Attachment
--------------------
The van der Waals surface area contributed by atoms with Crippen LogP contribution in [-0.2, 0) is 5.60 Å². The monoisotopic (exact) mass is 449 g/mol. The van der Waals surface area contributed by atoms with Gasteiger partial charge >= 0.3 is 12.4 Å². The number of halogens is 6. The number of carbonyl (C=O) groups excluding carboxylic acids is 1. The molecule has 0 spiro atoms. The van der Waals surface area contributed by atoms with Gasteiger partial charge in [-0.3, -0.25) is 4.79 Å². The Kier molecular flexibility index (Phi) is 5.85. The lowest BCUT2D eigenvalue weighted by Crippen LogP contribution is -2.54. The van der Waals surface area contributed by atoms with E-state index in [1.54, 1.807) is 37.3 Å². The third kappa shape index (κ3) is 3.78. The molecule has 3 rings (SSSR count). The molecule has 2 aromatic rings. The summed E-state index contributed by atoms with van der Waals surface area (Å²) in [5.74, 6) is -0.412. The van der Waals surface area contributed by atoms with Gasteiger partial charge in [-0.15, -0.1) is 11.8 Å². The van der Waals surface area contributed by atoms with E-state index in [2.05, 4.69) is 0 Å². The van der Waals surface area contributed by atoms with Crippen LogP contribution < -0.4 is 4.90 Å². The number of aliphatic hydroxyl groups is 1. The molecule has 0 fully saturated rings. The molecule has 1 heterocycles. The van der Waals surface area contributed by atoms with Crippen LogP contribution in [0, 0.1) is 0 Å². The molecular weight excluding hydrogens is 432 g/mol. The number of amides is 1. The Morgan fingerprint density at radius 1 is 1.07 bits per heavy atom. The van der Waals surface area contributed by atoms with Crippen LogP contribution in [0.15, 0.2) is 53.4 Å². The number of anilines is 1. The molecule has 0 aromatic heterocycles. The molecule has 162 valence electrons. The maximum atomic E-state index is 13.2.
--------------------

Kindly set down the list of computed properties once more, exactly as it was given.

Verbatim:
The van der Waals surface area contributed by atoms with Crippen LogP contribution in [-0.2, 0) is 5.60 Å². The monoisotopic (exact) mass is 449 g/mol. The van der Waals surface area contributed by atoms with Gasteiger partial charge >= 0.3 is 12.4 Å². The number of halogens is 6. The number of carbonyl (C=O) groups excluding carboxylic acids is 1. The molecule has 0 spiro atoms. The van der Waals surface area contributed by atoms with Gasteiger partial charge in [-0.3, -0.25) is 4.79 Å². The Kier molecular flexibility index (Phi) is 5.85. The lowest BCUT2D eigenvalue weighted by Crippen LogP contribution is -2.54. The van der Waals surface area contributed by atoms with E-state index in [1.54, 1.807) is 37.3 Å². The third kappa shape index (κ3) is 3.78. The molecule has 3 rings (SSSR count). The molecule has 2 aromatic rings. The summed E-state index contributed by atoms with van der Waals surface area (Å²) in [5.74, 6) is -0.412. The van der Waals surface area contributed by atoms with Gasteiger partial charge in [-0.15, -0.1) is 11.8 Å². The van der Waals surface area contributed by atoms with E-state index in [2.05, 4.69) is 0 Å². The van der Waals surface area contributed by atoms with Crippen LogP contribution < -0.4 is 4.90 Å². The number of aliphatic hydroxyl groups is 1. The molecule has 0 fully saturated rings. The molecule has 1 heterocycles. The van der Waals surface area contributed by atoms with Crippen LogP contribution in [0, 0.1) is 0 Å². The molecular weight excluding hydrogens is 432 g/mol. The number of amides is 1. The Morgan fingerprint density at radius 1 is 1.07 bits per heavy atom. The van der Waals surface area contributed by atoms with Crippen LogP contribution in [0.15, 0.2) is 53.4 Å². The number of anilines is 1. The molecule has 0 aromatic heterocycles. The molecule has 162 valence electrons. The maximum atomic E-state index is 13.2.